Southampton Ocean Terminal

Berths 43 / 44, Southampton Eastern Docks

Officially opened in 1950


  

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Since 1892, Southampton Docks have been owned by the railways. The docks were first owned by the London & South Western Railway (LSWR) from 1892 until the grouping in 1923. During this period the Eastern Docks (Old Docks) were created in 1911. After the grouping in 1923 the docks came under the ownership of the Southern Railway until nationalisation in 1948. During this period from 1927 to 1934 the Western Docks (New Docks) were completed. In 1933 the huge King George V dry dock was built to cater for the new giant Cunarders – Queen Mary and Queen Elizabeth. Since 1948 the docks have been owned by the British Transport Commission. Finally in 1983 when the ancillary services of the railways were privatised the docks then passed to their current owner, Associated British Ports (ABP). These mighty docks have always been constantly developing and improving to keep pace with technology and changing trends so that they can keep ahead of the game. During the heyday of the ocean liner Southampton was from the 1930s onwards proclaimed as “The Gateway to the World” and soon became Britain’s premier ocean passenger port. Since the decline of the ocean liner the port has found a new role as a premier container shipping port and today in the 21st century as Britain’s premier cruise port catering for some of the largest cruise ships in the world.

During the Second World War, Southampton was heavily bombed and many of its facilities were destroyed or damaged. After the end of the war, the Southern Railway embarked on a massive programme of modernisation and reconstruction designed to provide the accommodation and facilities worthy of the national gateway the port was at that time. This work was continued on after nationalisation by the British Transport Commission. In 1962 the British Transport Docks Board was set up. In 1983 under the government of Margaret Thatcher the docks were privatised to form Associated British Ports Holdings PLC.

In 1947 plans were prepared for the construction of a large two storey terminal on the east side of Ocean Dock at berths 43 and 44. This terminal comprised comfortable Waiting and Customs Halls with all the facilities required by passengers entering or leaving the country. To make way for this new terminal, the bomb damaged dock sheds at berths 43 and 44 dating from 1911 were demolished in 1946 / 1947.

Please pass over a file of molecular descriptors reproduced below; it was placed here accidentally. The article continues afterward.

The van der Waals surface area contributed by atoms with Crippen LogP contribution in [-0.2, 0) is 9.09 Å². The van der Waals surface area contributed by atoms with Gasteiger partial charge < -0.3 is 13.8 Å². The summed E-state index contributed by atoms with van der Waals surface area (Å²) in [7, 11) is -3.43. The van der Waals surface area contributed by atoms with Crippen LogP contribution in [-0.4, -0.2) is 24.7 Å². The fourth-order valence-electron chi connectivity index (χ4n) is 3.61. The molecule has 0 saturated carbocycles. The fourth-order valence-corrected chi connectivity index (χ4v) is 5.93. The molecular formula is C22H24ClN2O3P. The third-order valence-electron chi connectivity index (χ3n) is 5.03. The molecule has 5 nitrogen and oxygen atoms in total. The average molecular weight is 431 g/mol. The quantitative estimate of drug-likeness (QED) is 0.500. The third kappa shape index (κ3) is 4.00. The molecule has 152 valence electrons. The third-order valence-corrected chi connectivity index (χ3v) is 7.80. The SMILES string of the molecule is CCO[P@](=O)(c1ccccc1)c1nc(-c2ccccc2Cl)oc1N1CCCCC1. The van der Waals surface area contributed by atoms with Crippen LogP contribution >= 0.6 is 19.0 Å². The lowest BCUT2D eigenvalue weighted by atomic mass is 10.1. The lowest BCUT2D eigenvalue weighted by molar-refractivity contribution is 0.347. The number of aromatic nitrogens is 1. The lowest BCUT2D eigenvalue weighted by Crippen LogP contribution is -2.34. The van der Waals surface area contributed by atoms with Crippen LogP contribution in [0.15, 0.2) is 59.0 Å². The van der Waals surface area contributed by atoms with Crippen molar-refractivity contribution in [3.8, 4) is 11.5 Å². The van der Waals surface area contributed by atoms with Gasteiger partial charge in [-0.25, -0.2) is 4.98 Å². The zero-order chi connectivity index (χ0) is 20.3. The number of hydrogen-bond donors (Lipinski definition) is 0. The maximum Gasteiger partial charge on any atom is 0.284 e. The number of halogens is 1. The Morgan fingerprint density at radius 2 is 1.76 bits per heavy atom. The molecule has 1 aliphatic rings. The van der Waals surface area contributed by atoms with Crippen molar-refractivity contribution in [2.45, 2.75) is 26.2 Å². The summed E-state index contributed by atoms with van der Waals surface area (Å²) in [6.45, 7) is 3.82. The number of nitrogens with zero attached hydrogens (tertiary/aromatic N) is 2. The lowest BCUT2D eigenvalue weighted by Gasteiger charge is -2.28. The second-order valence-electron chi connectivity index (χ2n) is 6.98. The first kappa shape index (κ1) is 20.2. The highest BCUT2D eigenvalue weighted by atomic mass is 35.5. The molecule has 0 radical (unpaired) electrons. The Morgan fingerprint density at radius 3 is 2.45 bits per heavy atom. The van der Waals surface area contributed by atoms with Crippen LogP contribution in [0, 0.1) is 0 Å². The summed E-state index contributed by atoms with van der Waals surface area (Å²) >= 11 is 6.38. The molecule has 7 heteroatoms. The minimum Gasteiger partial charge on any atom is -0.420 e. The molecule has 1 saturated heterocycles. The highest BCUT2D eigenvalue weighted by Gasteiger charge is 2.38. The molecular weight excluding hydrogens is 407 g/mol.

"It is a very great pleasure for me to be here at the opening of this great terminal. We're hoping to have many many visitors to this country. And first impressions are important. They'll say - Well we have been welcomed here - and they will realise something of what this country has been doing during these years. I have very great pleasure in declaring the terminal open."

Words of The Rt. Hon. Clement Atlee MP, British Prime Minister, at the Opening Ceremony, 31st July 1950.

http://www.britishpathe.com/record.php?id=34176

The building was completed in 1950 and on the 31st July 1950 was officially opened by the British Prime Minister, the Rt. Hon. Clement Atlee MP. The building was built in Art Deco style and was 1,297 ft in length and was called the Southampton Ocean Terminal and was designed to cater for the transatlantic liner services such as the famous Cunard Queens and other famous transatlantic liners of that time. There were sumptuous reception halls for the passengers on the first floor level and on the ground floor space for ships stores and freight. Also there was a railway platform to cater for Boat Trains from London bringing passengers to the liners. The RMS Queen Elizabeth was the first ship to use the new terminal. The passenger reception halls were linked to the ships via 3 pairs of power operated telescopic gangways. Conveyor belts also could take supplies and goods on and off the ships quickly and efficiently. Sadly by 1980 the ocean liner heyday was over having been superseded in the 1960s by the jet age and use of the magnificent Ocean Terminal declined, until in 1983 it was demolished.

However it has been replaced by the QEII Cruise Terminal at berth 38 / 39 which principally serves Cunard Line which was officially opened in 1966 by HM Queen Elizabeth II. The first liner to use the new terminal was P&O’s Iberia. This has recently undergone a refurbishment in 2003 including a larger embarkation lounge, refurbished passenger waiting area, larger luggage handling area and an overhead gangway for passenger in preparation of the entry into service of the new RMS Queen Mary 2 in 2004. The modernised terminal was officially re-launched on the 3rd October 2003 by Mrs Pauline Prescott, wife of the Rt. Hon. John Prescot M.P. (The Deputy Prime Minister).

 

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The First Class Reception Hall

 

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The Customs Hall

 

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The conveyor belt

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The Telephone Kiosks in the Reception Hall

 

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Passenger waiting to board the ship

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The passenger gangways onto the ship

 

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The cargo gangways onto the ship

 

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The Southampton Ocean Terminal in its final years before demolition in 1983




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